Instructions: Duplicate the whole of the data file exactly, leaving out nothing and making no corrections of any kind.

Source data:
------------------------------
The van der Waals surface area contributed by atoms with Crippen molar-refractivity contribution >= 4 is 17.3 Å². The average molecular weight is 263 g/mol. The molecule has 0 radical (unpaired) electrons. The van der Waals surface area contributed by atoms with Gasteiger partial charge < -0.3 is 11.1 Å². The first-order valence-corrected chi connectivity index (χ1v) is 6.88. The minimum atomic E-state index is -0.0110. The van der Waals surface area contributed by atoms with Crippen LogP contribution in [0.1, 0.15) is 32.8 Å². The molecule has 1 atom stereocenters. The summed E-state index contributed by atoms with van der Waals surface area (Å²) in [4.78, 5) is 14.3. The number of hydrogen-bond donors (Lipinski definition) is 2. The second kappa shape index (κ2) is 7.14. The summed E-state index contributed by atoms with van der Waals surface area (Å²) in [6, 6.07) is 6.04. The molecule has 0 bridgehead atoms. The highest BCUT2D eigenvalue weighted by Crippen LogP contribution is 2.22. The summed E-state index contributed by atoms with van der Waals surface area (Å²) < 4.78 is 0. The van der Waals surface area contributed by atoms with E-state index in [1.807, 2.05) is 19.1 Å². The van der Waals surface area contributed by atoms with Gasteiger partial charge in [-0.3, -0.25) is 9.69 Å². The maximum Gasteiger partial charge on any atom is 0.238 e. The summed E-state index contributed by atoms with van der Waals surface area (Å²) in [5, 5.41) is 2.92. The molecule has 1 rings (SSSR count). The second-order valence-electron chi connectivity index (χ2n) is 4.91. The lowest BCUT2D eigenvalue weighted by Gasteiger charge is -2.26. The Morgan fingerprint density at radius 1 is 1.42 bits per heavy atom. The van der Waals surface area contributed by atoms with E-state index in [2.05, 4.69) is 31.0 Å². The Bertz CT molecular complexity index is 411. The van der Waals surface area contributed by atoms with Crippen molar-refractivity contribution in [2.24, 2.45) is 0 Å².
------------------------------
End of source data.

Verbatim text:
The van der Waals surface area contributed by atoms with Crippen molar-refractivity contribution >= 4 is 17.3 Å². The average molecular weight is 263 g/mol. The molecule has 0 radical (unpaired) electrons. The van der Waals surface area contributed by atoms with Gasteiger partial charge < -0.3 is 11.1 Å². The first-order valence-corrected chi connectivity index (χ1v) is 6.88. The minimum atomic E-state index is -0.0110. The van der Waals surface area contributed by atoms with Crippen LogP contribution in [0.1, 0.15) is 32.8 Å². The molecule has 1 atom stereocenters. The summed E-state index contributed by atoms with van der Waals surface area (Å²) in [4.78, 5) is 14.3. The number of hydrogen-bond donors (Lipinski definition) is 2. The second kappa shape index (κ2) is 7.14. The summed E-state index contributed by atoms with van der Waals surface area (Å²) in [6, 6.07) is 6.04. The molecule has 0 bridgehead atoms. The highest BCUT2D eigenvalue weighted by Crippen LogP contribution is 2.22. The summed E-state index contributed by atoms with van der Waals surface area (Å²) < 4.78 is 0. The van der Waals surface area contributed by atoms with E-state index in [1.807, 2.05) is 19.1 Å². The van der Waals surface area contributed by atoms with Gasteiger partial charge in [-0.3, -0.25) is 9.69 Å². The maximum Gasteiger partial charge on any atom is 0.238 e. The summed E-state index contributed by atoms with van der Waals surface area (Å²) in [5, 5.41) is 2.92. The molecule has 1 rings (SSSR count). The second-order valence-electron chi connectivity index (χ2n) is 4.91. The lowest BCUT2D eigenvalue weighted by Gasteiger charge is -2.26. The Morgan fingerprint density at radius 1 is 1.42 bits per heavy atom. The van der Waals surface area contributed by atoms with E-state index in [2.05, 4.69) is 31.0 Å². The Bertz CT molecular complexity index is 411. The van der Waals surface area contributed by atoms with Crippen molar-refractivity contribution in [2.24, 2.45) is 0 Å².